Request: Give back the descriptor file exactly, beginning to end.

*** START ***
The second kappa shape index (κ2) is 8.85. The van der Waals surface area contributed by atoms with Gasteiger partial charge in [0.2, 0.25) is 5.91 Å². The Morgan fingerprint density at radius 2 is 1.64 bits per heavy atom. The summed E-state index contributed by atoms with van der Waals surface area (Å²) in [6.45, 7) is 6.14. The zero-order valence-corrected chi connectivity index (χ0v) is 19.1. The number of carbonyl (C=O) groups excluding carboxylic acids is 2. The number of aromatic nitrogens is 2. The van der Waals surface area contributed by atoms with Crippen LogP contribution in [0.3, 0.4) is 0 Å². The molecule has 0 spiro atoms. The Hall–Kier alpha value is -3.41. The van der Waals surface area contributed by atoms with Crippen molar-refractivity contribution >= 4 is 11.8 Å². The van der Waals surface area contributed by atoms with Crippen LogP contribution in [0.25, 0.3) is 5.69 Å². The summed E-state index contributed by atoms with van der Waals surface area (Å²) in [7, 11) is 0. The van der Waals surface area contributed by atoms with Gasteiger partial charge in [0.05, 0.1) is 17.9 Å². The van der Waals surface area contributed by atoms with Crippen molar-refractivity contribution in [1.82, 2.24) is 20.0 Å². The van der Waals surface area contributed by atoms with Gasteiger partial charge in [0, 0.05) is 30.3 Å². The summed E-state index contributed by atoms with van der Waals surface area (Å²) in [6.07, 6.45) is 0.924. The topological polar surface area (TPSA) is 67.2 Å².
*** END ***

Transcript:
The second kappa shape index (κ2) is 8.85. The van der Waals surface area contributed by atoms with Gasteiger partial charge in [0.2, 0.25) is 5.91 Å². The Morgan fingerprint density at radius 2 is 1.64 bits per heavy atom. The summed E-state index contributed by atoms with van der Waals surface area (Å²) in [6.45, 7) is 6.14. The zero-order valence-corrected chi connectivity index (χ0v) is 19.1. The number of carbonyl (C=O) groups excluding carboxylic acids is 2. The number of aromatic nitrogens is 2. The van der Waals surface area contributed by atoms with Crippen LogP contribution in [0.3, 0.4) is 0 Å². The molecule has 0 spiro atoms. The Hall–Kier alpha value is -3.41. The van der Waals surface area contributed by atoms with Crippen molar-refractivity contribution >= 4 is 11.8 Å². The van der Waals surface area contributed by atoms with Crippen LogP contribution in [0.25, 0.3) is 5.69 Å². The summed E-state index contributed by atoms with van der Waals surface area (Å²) in [7, 11) is 0. The van der Waals surface area contributed by atoms with Gasteiger partial charge in [0.05, 0.1) is 17.9 Å². The van der Waals surface area contributed by atoms with Crippen molar-refractivity contribution in [1.82, 2.24) is 20.0 Å². The van der Waals surface area contributed by atoms with Gasteiger partial charge in [0, 0.05) is 30.3 Å². The summed E-state index contributed by atoms with van der Waals surface area (Å²) in [6.07, 6.45) is 0.924. The topological polar surface area (TPSA) is 67.2 Å².